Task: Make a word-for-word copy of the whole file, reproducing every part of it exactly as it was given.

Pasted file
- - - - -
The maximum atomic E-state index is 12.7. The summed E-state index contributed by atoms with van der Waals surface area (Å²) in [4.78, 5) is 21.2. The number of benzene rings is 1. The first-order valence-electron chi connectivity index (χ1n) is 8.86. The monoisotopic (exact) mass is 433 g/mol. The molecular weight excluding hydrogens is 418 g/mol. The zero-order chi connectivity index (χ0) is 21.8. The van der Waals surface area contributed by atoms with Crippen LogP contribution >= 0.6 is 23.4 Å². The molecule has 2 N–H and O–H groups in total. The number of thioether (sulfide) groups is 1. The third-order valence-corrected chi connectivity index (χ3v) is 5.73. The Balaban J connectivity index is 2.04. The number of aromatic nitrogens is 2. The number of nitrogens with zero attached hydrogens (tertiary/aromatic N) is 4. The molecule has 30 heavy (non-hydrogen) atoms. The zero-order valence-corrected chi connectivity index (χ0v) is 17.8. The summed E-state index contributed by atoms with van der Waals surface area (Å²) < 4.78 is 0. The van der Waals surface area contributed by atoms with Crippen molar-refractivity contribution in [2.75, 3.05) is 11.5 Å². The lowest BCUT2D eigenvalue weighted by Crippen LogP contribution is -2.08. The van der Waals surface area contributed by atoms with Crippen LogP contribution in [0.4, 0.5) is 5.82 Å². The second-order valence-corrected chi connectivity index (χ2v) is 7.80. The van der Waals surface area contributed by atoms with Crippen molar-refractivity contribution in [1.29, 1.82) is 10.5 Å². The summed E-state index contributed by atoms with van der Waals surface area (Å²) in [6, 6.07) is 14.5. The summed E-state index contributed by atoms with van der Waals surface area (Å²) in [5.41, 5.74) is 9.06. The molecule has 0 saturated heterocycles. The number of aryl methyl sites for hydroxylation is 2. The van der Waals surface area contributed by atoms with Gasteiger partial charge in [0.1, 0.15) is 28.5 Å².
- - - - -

The maximum atomic E-state index is 12.7. The summed E-state index contributed by atoms with van der Waals surface area (Å²) in [4.78, 5) is 21.2. The number of benzene rings is 1. The first-order valence-electron chi connectivity index (χ1n) is 8.86. The monoisotopic (exact) mass is 433 g/mol. The molecular weight excluding hydrogens is 418 g/mol. The zero-order chi connectivity index (χ0) is 21.8. The van der Waals surface area contributed by atoms with Crippen LogP contribution >= 0.6 is 23.4 Å². The molecule has 2 N–H and O–H groups in total. The number of thioether (sulfide) groups is 1. The third-order valence-corrected chi connectivity index (χ3v) is 5.73. The Balaban J connectivity index is 2.04. The number of aromatic nitrogens is 2. The number of nitrogens with zero attached hydrogens (tertiary/aromatic N) is 4. The molecule has 30 heavy (non-hydrogen) atoms. The zero-order valence-corrected chi connectivity index (χ0v) is 17.8. The summed E-state index contributed by atoms with van der Waals surface area (Å²) < 4.78 is 0. The van der Waals surface area contributed by atoms with Crippen molar-refractivity contribution in [2.75, 3.05) is 11.5 Å². The lowest BCUT2D eigenvalue weighted by Crippen LogP contribution is -2.08. The van der Waals surface area contributed by atoms with Crippen LogP contribution in [0.4, 0.5) is 5.82 Å². The second-order valence-corrected chi connectivity index (χ2v) is 7.80. The van der Waals surface area contributed by atoms with Crippen molar-refractivity contribution in [1.29, 1.82) is 10.5 Å². The summed E-state index contributed by atoms with van der Waals surface area (Å²) in [6, 6.07) is 14.5. The summed E-state index contributed by atoms with van der Waals surface area (Å²) in [5.41, 5.74) is 9.06. The molecule has 0 saturated heterocycles. The number of aryl methyl sites for hydroxylation is 2. The van der Waals surface area contributed by atoms with Gasteiger partial charge in [0.1, 0.15) is 28.5 Å².